Will a Brown led government be better than Cameron? Yes! Could collation government improve our democracy? Perhaps! But the question is: How can progressive opinion challenge the dominant ‘markets first’ approach? This needs to be asked before, during and after the election.
The prospect of a televised debate between the leaders of the three main parties may have a superficial appeal. Creating a situation where more people engage in ‘political debate’. However this approach runs the danger of seeing professional politicians as separate from the general population. At its worst it will reduce debate to a popularity contest.
Brown and Cameron will approach the election on the basis of protecting Britain in troubled economic times. Unionism will be the back-drop and taking the strong-medicine of cuts will be presented as us all pulling together. Brown might indicate a more caring response to people’s needs but this will be in the context of maintaining the City of London as a global financial centre. The social will be sacrificed for the needs of the market. Cameron suggests doing the same whilst attacking the public sector. The Liberals will suggest little more than a variation on this theme.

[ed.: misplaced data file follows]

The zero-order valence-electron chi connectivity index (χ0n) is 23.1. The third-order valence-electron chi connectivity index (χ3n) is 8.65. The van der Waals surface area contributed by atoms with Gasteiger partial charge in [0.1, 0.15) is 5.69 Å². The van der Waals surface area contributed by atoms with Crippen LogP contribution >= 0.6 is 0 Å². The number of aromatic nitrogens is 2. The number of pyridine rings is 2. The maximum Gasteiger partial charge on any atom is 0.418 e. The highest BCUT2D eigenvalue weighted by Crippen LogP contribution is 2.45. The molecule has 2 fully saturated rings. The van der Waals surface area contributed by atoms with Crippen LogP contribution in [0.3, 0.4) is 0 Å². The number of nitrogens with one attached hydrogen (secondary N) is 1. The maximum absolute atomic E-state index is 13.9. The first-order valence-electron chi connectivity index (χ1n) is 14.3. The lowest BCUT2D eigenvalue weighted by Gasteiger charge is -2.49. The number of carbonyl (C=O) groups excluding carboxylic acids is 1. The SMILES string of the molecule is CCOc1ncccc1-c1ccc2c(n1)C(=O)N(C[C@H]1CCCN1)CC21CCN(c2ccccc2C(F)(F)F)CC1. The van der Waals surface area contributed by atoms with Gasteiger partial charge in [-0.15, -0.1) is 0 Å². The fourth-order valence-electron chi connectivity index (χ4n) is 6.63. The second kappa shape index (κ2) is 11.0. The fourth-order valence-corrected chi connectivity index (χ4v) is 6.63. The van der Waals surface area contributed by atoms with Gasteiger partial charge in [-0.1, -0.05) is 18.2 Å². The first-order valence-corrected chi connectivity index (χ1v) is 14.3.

Salmond will attempt to get best out of a Westminster election. The degree to which in Edinburgh, Cardiff and Belfast impact ‘London centred politics’ will be of more than mere interest. DL members will be involved in the election as members of political parties, as trade unionists, as community and campaign activist, as well as voters. Perspectives will reflect differing progressive understandings and responses. As an organisation we will provide an early opportunity for a discussion of the election’s outcome.
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